The Prairie Island Indian Community Fact Sheet
The Prairie Island Indian Community is a Native American tribe federally recognized under the Indian Reorganization Act of 1934.
Prairie Island Indian Community’s Constitution and by-laws were adopted by tribal members on May 23, 1936, and approved by the Secretary of the Interior on June 20, 1936.
Prairie Island Tribal members are Dakota and descend from the Bdewakantunwan (Mdewakanton) Band of Eastern Dakota.
As of February 10, 2023 there are 1,100 enrolled members of the Prairie Island Indian Community (nearly half of which are under 18 years of age).
Prairie Island is governed by a five-member Community Council (referred to as the Tribal Council).
The Tribal Council, elected to two-year terms, consists of a president, vice president, secretary, treasurer and assistant secretary/treasurer.
- The current Tribal Council includes:
Grant Johnson, President
Ronald Johnson, Vice President
Valentina Mgeni, Secretary
Michael Childs Jr., Treasurer
Constance Campbell, Assistant Secretary/Treasurer
Prairie Island is located on the shores of the Mississippi and Vermillion Rivers, just north of Red Wing in southeastern Minnesota’s Goodhue County.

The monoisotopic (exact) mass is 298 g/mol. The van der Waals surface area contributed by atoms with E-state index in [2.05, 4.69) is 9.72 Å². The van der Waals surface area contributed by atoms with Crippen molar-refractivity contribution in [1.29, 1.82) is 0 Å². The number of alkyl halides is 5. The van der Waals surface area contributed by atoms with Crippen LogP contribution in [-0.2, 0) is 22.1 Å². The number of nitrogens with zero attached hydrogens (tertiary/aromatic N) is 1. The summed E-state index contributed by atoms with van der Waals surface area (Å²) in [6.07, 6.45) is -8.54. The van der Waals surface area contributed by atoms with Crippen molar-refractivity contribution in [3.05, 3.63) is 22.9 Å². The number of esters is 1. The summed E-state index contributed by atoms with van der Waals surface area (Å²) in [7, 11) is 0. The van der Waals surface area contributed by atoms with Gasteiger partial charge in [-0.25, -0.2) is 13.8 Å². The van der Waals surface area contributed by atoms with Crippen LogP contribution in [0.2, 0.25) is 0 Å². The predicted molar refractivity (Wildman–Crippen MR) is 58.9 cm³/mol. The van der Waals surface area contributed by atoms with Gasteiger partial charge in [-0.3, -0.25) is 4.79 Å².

The Prairie Island reservation was created in the late 1800s when approximately 120 acres of land were purchased and put into trust by the Secretary of the Interior for the landless Bdewakantunwan residing in Minnesota. Additional lands were put into trust for the Tribe following the passage of the Indian Reorganization Act of 1934.
The reservation consists of approximately 534 acres of original reservation land and 2,774 acres of other trust land.
Prairie Island Indian Community is a land-poor Tribe because of a series of events that led to the flooding of a portion of the Tribe’s reservation and the locating of a nuclear power plant and nuclear waste storage site withing 700 yards of community homes.
With housing a major priority for the Tribe, Prairie Island has purchased additional lands, including more than 1,000 acres near Rochester, MN and more than 300 acres near St. Paul, MN. The Tribe is working with the Department of the Interior to put the land into trust for the Tribe.
The Tribe operates a number of businesses, including Treasure Island Resort & Casino, Mount Frontenac Golf Course, Dakota Station, and Tinta Wita Tipi – a senior assisted-living community.
At 788 guest rooms and suites, Treasure Island Resort & Casino is the second largest hotel property in Minnesota.
Prairie Island is the number one employer in Goodhue County with more 1,500 employees across the government and business operations.